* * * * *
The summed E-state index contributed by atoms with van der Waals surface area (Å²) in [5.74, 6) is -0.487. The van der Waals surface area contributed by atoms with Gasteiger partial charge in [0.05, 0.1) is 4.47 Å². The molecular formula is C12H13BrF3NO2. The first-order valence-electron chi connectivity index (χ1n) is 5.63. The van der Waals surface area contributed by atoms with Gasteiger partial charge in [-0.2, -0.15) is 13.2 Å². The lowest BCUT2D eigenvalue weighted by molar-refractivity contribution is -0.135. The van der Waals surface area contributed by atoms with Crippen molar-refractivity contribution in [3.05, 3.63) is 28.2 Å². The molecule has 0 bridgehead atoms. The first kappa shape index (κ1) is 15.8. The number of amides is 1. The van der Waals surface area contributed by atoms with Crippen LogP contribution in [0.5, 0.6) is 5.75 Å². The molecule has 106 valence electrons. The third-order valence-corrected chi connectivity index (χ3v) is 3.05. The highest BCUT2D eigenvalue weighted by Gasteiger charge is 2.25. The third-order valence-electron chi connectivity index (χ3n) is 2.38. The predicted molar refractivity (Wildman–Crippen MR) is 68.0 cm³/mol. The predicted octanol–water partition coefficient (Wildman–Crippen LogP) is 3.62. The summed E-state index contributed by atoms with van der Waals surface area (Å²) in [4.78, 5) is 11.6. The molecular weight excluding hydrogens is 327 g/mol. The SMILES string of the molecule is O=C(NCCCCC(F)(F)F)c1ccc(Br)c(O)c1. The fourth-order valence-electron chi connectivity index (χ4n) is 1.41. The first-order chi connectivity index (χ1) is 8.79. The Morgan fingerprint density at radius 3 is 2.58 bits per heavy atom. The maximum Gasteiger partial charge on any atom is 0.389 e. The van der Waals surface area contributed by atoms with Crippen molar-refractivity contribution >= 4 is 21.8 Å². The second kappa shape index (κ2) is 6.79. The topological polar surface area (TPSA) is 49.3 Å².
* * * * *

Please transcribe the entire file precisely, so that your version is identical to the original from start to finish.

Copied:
The summed E-state index contributed by atoms with van der Waals surface area (Å²) in [5.74, 6) is -0.487. The van der Waals surface area contributed by atoms with Gasteiger partial charge in [0.05, 0.1) is 4.47 Å². The molecular formula is C12H13BrF3NO2. The first-order valence-electron chi connectivity index (χ1n) is 5.63. The van der Waals surface area contributed by atoms with Gasteiger partial charge in [-0.2, -0.15) is 13.2 Å². The lowest BCUT2D eigenvalue weighted by molar-refractivity contribution is -0.135. The van der Waals surface area contributed by atoms with Crippen molar-refractivity contribution in [3.05, 3.63) is 28.2 Å². The molecule has 0 bridgehead atoms. The first kappa shape index (κ1) is 15.8. The number of amides is 1. The van der Waals surface area contributed by atoms with Crippen LogP contribution in [0.5, 0.6) is 5.75 Å². The molecule has 106 valence electrons. The third-order valence-corrected chi connectivity index (χ3v) is 3.05. The highest BCUT2D eigenvalue weighted by Gasteiger charge is 2.25. The third-order valence-electron chi connectivity index (χ3n) is 2.38. The predicted molar refractivity (Wildman–Crippen MR) is 68.0 cm³/mol. The predicted octanol–water partition coefficient (Wildman–Crippen LogP) is 3.62. The summed E-state index contributed by atoms with van der Waals surface area (Å²) in [4.78, 5) is 11.6. The molecular weight excluding hydrogens is 327 g/mol. The SMILES string of the molecule is O=C(NCCCCC(F)(F)F)c1ccc(Br)c(O)c1. The fourth-order valence-electron chi connectivity index (χ4n) is 1.41. The first-order chi connectivity index (χ1) is 8.79. The Morgan fingerprint density at radius 3 is 2.58 bits per heavy atom. The maximum Gasteiger partial charge on any atom is 0.389 e. The van der Waals surface area contributed by atoms with Crippen molar-refractivity contribution >= 4 is 21.8 Å². The second kappa shape index (κ2) is 6.79. The topological polar surface area (TPSA) is 49.3 Å².